Oral Herpes/Cold Sores vs. Canker Sores: What's the Difference?

Because cold sores and canker sores can look so much alike, and both types of sores are usually seen either on or inside the mouth, it is easy to get the two confused. Cold sores and canker sores are actually two completely different types of conditions, with different causes. Cold sores are caused by the herpes simplex virus type 1, but canker sores are not a result of contact with the herpes virus. Here are the details about cold sores and canker sores, and how to tell them apart.

Cold Sores

Cold sores, also called fever blisters, develop as a result of the herpes simplex virus type 1. The herpes virus stays in the body permanently once contracted, but will usually only result in an outbreak sporadically. It is very common to come in contact with the herpes simplex type 1 virus during childhood. While the herpes virus may not cause an immediate outbreak, certain conditions may cause cold sores to erupt. If a person who is carrying the herpes simplex virus type 1 is exposed to excess sunlight, has any type of injury to the mouth, has a cold or other illness, or even has any type of general stress, a cold sore outbreak may occur.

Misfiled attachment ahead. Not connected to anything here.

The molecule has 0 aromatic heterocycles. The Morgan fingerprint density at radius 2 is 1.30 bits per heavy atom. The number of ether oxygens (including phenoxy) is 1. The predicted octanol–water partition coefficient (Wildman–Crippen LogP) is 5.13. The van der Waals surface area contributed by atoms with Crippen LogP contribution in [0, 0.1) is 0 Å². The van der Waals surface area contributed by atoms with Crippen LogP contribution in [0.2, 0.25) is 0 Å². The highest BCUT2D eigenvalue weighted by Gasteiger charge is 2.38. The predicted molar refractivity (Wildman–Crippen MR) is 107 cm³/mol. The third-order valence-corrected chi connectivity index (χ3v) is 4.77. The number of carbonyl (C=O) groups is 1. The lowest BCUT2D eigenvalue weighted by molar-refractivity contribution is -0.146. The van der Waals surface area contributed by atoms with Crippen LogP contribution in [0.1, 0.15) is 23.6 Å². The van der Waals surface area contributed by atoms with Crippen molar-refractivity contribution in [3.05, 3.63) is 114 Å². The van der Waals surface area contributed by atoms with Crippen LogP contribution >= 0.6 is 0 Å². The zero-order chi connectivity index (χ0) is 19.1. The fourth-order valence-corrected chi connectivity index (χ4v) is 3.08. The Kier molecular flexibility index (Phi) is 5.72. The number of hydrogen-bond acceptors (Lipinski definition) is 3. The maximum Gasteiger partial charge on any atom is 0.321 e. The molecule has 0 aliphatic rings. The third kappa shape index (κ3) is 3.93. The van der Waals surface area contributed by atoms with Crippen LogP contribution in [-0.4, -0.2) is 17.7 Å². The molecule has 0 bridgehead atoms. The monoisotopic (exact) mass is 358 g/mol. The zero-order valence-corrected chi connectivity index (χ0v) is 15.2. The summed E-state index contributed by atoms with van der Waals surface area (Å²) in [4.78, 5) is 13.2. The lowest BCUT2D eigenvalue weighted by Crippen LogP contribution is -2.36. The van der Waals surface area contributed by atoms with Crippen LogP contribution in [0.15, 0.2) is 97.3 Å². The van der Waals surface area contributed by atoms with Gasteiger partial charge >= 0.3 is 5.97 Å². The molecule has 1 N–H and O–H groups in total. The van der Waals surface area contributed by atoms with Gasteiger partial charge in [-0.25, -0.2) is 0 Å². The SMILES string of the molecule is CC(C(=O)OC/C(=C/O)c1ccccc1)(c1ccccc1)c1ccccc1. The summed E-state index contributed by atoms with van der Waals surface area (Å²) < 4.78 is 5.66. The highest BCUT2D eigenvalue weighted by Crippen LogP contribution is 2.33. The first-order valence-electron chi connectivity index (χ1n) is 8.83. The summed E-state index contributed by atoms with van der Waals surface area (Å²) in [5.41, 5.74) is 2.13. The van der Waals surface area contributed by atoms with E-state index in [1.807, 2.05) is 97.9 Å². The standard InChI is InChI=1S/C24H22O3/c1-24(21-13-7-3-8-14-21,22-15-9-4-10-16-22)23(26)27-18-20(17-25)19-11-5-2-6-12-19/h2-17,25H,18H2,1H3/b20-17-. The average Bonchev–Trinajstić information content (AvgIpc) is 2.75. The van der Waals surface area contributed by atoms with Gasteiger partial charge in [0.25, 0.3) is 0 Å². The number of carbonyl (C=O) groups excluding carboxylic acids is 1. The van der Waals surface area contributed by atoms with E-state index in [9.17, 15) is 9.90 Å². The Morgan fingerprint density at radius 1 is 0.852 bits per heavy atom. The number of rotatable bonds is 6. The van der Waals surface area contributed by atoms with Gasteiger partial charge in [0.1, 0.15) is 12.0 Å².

Typically, a cold sore eruption will begin as a single or group of fluid filled sores up to around 3 mm wide. The cold sores will break open as they come to maturation, and will then form a crust over the sore. As the crust begins to fall away, new pink skin underneath will be revealed. Under normal circumstances a cold sore will heal within about one week to 10 days. Cold sores can be painful, but the pain is not generally excessive. Many people find that they experience itching, especially as the sores begin to heal.

Canker Sores

Canker sores may look similar to cold sores in some cases, but the two types of sores are actually unrelated. While the case of cold sores is known to be the herpes simplex virus type 1, the cause of canker sores is not known. Canker sores are actually a type of ulcer called a recurrent aphthous ulcer, and they appear inside the mouth. Canker sores are most often seen on the tongue, the lower regions of the mouth, or the inner lining of the cheeks and lips. It is known that canker sores do not result from infection, and that they may arise as a result of an inflammation.

Canker sores range in size from very small, around cold sore size, up to quite large. Canker sores can be very painful and may interfere with a person's ability to drink, eat or even talk normally when they are quite large and developed. In the majority of cases, canker sores will heal on their own within about two weeks. In some cases a topical medication, such as a product containing benzocaine, can be used to provide pain relief. Saline rinses are also used sometimes to help soothe pain and inflammation.